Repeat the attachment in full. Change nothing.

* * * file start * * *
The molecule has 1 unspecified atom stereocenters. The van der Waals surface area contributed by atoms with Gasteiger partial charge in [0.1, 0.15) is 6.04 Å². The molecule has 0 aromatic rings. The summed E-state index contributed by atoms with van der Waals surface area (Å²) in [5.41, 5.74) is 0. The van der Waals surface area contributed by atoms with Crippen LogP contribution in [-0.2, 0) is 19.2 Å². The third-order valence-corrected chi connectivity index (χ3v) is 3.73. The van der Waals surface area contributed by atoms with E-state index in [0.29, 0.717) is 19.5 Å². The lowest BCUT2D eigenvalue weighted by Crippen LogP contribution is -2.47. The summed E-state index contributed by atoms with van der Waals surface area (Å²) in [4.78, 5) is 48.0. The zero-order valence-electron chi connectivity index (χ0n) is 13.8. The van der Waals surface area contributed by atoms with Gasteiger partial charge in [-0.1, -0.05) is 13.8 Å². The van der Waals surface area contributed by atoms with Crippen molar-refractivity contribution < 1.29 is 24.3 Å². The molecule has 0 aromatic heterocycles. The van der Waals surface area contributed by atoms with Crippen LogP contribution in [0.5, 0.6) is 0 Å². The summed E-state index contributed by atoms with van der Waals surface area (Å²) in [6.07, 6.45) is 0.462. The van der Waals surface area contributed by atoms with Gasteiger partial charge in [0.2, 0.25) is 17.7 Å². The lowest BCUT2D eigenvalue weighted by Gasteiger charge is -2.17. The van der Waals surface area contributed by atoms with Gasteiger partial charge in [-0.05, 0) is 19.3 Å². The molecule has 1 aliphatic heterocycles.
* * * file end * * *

The molecule has 1 unspecified atom stereocenters. The van der Waals surface area contributed by atoms with Gasteiger partial charge in [0.1, 0.15) is 6.04 Å². The molecule has 0 aromatic rings. The summed E-state index contributed by atoms with van der Waals surface area (Å²) in [5.41, 5.74) is 0. The van der Waals surface area contributed by atoms with Crippen LogP contribution in [-0.2, 0) is 19.2 Å². The third-order valence-corrected chi connectivity index (χ3v) is 3.73. The van der Waals surface area contributed by atoms with E-state index in [0.29, 0.717) is 19.5 Å². The lowest BCUT2D eigenvalue weighted by Crippen LogP contribution is -2.47. The summed E-state index contributed by atoms with van der Waals surface area (Å²) in [4.78, 5) is 48.0. The zero-order valence-electron chi connectivity index (χ0n) is 13.8. The van der Waals surface area contributed by atoms with Gasteiger partial charge in [-0.1, -0.05) is 13.8 Å². The van der Waals surface area contributed by atoms with Crippen molar-refractivity contribution < 1.29 is 24.3 Å². The molecule has 0 aromatic heterocycles. The van der Waals surface area contributed by atoms with Crippen LogP contribution in [0.5, 0.6) is 0 Å². The summed E-state index contributed by atoms with van der Waals surface area (Å²) in [6.07, 6.45) is 0.462. The van der Waals surface area contributed by atoms with Gasteiger partial charge in [0.2, 0.25) is 17.7 Å². The lowest BCUT2D eigenvalue weighted by Gasteiger charge is -2.17. The van der Waals surface area contributed by atoms with Gasteiger partial charge in [-0.05, 0) is 19.3 Å². The molecule has 1 aliphatic heterocycles.